The Bipartisan Policy Center (BPC) released an analysis on February 22 finding that, absent congressional action, the federal government will likely default on its loans during the summer or early fall of 2023. In January, U.S. Department of the Treasury (Treasury) Secretary Janet Yellen announced that the federal government had reached its $31.4 trillion debt limit and that the department would begin deploying “extraordinary measures” to continue funding the federal government (see Memo, 1/23).
The BPC report notes that the exact timing of a potential default will depend on 2022 tax collections but that the BPC “is providing estimates…roughly five months from the start of the [date range] to maximize the time policymakers have to act.” A default by the federal government on its debts would be unprecedented and would likely bring about financial chaos in the U.S. and the rest of the world.
U.S. House of Representatives Speaker Kevin McCarthy (R-CA) has repeatedly called for steep budget cuts as a prerequisite for raising the country’s debt limit, proposing to cap fiscal year (FY) 2024 spending at FY22 levels. However, the House Speaker has also pledged not to cut defense spending, or funding for Medicare and Social Security, leaving non-defense discretionary spending – including funding for vital affordable housing and homelessness programs – squarely on the chopping block. House Republicans are expected to release a topline preview of proposed budget cuts in April, after the President releases his FY24 budget request on March 9.
According to a report from the Senate Democratic Policy and Communications Committee (DPCC), capping FY24 spending at FY22 levels would result in a funding decrease of between 12% and 30%, depending on how cuts are distributed. A recent analysis from the Center on Budget and Policy Priorities (CBPP) estimates that capping spending at FY22 levels could result in an average cut of 24% across non-defense programs, depending on which programs are prioritized.
The DPCC report notes that spending cuts would further exacerbate the nation’s already critical affordable housing crisis and reduce vital assistance to households that would struggle to keep roofs over their heads without assistance. For example, the proposed cuts would:
- Reduce HUD rental assistance and homelessness assistance by $6.6 billion, putting the hundreds of thousands of people who rely on this assistance at risk of housing instability, eviction, and in the worst cases, homelessness. Public housing authorities (PHAs), which are charged with administering housing vouchers, would be forced to “pull existing vouchers from families searching for units or sever assistance altogether.”
- Reduce funding to programs like the HOME Investment Partnership Program, resulting in 1,700 fewer affordable housing units constructed and 1,300 households losing rental assistance.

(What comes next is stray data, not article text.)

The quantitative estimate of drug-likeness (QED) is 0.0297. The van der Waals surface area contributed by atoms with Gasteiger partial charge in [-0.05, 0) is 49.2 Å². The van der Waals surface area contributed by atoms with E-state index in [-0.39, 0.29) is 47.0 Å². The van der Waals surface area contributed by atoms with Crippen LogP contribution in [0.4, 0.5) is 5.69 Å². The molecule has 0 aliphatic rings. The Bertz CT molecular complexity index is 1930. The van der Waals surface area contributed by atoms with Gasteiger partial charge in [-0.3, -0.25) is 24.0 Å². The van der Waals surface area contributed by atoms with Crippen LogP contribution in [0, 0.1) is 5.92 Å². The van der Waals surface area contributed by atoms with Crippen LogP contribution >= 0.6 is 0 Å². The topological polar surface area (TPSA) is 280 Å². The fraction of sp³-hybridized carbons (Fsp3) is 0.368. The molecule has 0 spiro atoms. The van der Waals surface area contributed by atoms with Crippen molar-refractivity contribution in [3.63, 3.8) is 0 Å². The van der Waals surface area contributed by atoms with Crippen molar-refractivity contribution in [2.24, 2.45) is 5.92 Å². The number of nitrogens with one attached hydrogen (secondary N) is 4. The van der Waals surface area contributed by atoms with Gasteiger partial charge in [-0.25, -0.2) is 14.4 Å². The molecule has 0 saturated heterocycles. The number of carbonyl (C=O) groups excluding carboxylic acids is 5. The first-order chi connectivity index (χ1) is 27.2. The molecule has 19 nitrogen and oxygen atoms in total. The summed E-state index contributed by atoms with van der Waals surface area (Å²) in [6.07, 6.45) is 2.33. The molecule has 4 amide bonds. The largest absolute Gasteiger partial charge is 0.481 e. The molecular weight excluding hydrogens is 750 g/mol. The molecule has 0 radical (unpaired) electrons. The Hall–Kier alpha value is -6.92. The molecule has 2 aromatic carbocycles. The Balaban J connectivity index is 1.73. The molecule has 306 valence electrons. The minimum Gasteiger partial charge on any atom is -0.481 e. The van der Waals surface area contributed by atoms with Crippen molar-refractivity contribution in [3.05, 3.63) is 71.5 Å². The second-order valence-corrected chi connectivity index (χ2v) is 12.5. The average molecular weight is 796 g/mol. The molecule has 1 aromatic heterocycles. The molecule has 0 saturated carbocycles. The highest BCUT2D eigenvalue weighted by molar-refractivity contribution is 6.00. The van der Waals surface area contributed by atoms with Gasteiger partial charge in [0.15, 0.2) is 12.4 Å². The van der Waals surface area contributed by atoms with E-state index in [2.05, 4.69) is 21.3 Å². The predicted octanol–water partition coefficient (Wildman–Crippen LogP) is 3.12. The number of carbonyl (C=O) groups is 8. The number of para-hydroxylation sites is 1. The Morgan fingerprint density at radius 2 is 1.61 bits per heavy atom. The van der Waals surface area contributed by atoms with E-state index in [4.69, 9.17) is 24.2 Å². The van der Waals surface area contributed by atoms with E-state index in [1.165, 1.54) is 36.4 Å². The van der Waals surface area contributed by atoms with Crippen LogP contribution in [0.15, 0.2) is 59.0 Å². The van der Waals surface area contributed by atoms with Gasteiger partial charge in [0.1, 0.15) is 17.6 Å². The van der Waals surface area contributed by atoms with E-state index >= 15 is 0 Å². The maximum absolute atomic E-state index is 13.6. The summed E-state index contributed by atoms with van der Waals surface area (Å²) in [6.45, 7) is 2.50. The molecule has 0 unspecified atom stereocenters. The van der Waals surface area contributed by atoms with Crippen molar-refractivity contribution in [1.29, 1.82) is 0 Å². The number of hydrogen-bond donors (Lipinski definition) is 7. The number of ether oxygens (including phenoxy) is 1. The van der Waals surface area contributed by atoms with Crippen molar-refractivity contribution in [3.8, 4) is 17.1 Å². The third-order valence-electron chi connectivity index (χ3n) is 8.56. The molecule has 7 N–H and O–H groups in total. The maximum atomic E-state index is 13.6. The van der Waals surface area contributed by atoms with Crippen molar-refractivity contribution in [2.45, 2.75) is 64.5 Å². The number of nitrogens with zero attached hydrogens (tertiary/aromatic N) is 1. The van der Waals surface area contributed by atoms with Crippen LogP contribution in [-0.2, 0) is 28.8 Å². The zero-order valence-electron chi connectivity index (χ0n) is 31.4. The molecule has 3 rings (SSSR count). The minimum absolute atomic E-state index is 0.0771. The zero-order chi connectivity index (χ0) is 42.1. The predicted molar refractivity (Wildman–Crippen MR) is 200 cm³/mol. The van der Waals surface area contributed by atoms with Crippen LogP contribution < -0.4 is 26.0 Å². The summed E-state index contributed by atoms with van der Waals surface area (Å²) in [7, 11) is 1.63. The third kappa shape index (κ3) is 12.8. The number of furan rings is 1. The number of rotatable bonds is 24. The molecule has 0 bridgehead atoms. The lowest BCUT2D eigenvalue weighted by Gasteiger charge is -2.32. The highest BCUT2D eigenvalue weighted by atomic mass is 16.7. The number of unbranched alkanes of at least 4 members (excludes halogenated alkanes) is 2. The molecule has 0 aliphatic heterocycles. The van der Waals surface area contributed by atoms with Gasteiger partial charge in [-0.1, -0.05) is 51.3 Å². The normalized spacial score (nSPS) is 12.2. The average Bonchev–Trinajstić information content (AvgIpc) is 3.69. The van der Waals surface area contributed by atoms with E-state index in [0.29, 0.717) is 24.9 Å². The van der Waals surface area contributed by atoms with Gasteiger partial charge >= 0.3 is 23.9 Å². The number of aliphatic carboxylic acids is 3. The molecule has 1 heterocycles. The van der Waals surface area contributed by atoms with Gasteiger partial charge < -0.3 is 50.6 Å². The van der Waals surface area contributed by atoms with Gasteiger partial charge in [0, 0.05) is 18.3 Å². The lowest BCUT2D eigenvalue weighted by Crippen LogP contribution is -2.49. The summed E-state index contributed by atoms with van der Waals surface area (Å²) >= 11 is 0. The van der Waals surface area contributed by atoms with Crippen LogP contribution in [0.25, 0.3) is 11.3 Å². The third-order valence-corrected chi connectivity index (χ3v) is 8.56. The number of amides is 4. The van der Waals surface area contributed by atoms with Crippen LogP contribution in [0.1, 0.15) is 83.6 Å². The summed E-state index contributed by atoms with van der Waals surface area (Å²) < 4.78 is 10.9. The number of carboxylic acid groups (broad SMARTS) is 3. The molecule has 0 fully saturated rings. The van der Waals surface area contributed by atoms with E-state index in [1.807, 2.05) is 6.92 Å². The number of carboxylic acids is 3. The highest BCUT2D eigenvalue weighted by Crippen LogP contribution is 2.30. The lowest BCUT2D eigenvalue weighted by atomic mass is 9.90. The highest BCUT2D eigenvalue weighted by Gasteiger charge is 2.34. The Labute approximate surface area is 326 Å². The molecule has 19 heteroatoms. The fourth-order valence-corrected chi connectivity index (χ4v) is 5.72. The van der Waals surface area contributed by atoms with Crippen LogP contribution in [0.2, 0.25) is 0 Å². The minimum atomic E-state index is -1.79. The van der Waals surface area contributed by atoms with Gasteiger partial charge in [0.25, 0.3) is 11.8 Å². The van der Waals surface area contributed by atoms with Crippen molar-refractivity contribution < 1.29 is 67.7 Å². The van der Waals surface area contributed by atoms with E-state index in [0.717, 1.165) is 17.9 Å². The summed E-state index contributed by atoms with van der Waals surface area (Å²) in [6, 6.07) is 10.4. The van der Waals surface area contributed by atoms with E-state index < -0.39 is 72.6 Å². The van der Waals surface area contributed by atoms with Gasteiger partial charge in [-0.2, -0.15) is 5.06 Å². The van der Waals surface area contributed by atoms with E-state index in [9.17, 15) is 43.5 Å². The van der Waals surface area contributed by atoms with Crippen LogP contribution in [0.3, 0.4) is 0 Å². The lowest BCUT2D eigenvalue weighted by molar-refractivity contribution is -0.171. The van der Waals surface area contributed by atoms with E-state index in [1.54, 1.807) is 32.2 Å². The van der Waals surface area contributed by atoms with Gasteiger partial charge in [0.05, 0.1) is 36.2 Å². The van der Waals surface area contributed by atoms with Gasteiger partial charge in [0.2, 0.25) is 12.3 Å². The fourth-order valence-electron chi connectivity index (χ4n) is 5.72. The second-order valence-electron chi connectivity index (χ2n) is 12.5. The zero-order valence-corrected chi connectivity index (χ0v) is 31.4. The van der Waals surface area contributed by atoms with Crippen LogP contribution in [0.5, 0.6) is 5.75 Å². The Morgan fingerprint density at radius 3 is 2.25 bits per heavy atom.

- Increase children’s risk of lead-based paint exposure by cutting $48 million in funding to address lead and other health hazards in low-income housing, impacting an estimated 3,000 households.
- Exacerbate the affordable housing shortage in native territories by cutting $120 million from Native American housing programs.
- Reduce funding for the Low-Income Home Energy Assistance Program (LIHEAP) by $472 million, leaving many families with low incomes unable to heat or cool their homes, even in dangerous weather conditions.
It is unacceptable to balance the federal budget by demanding cuts to programs that help the lowest-income households survive. There is a national shortage of approximately 7 million affordable, available homes for people with the lowest incomes, and only one in four households who qualify for federal housing assistance receives the help it needs. Without adequate funding for vital federal affordable housing and homeless assistance programs, households with the lowest incomes will continue to live precariously, only one missed paycheck or unexpected emergency away from housing instability, eviction, and, in the worst cases, homelessness.
- Sign your organization on to the Campaign for Housing and Community Development Funding’s (CHCDF’s) annual budget letter, calling on Congress to reject spending cuts and instead provide the highest possible allocation for HUD’s and USDA’s affordable housing, homelessness, and community development programs in FY24.
- Email your members of Congress today and urge them to increase – not cut – resources for affordable housing and homelessness in FY24 and to support NLIHC’s top appropriations priorities:
- Full funding for the TBRA program to renew existing vouchers and to expand the program to an additional 200,000 households.
- Full funding for public housing operations and repairs.
- Full funding for HUD’s Homeless Assistance Grants program.
- $100 million for legal assistance to prevent evictions.
- $3 billion for a permanent Emergency Rental Assistance program.
- Increased funding for the competitive tribal housing grants, targeted to tribes with the greatest needs.
- Check out NLIHC’s advocacy toolkit, “Oppose Dramatic Cuts to Federal Investments in Affordable Housing,” for talking points, sample social media messages, and more!
Visit our Take Action page to learn about more ways you can get involved!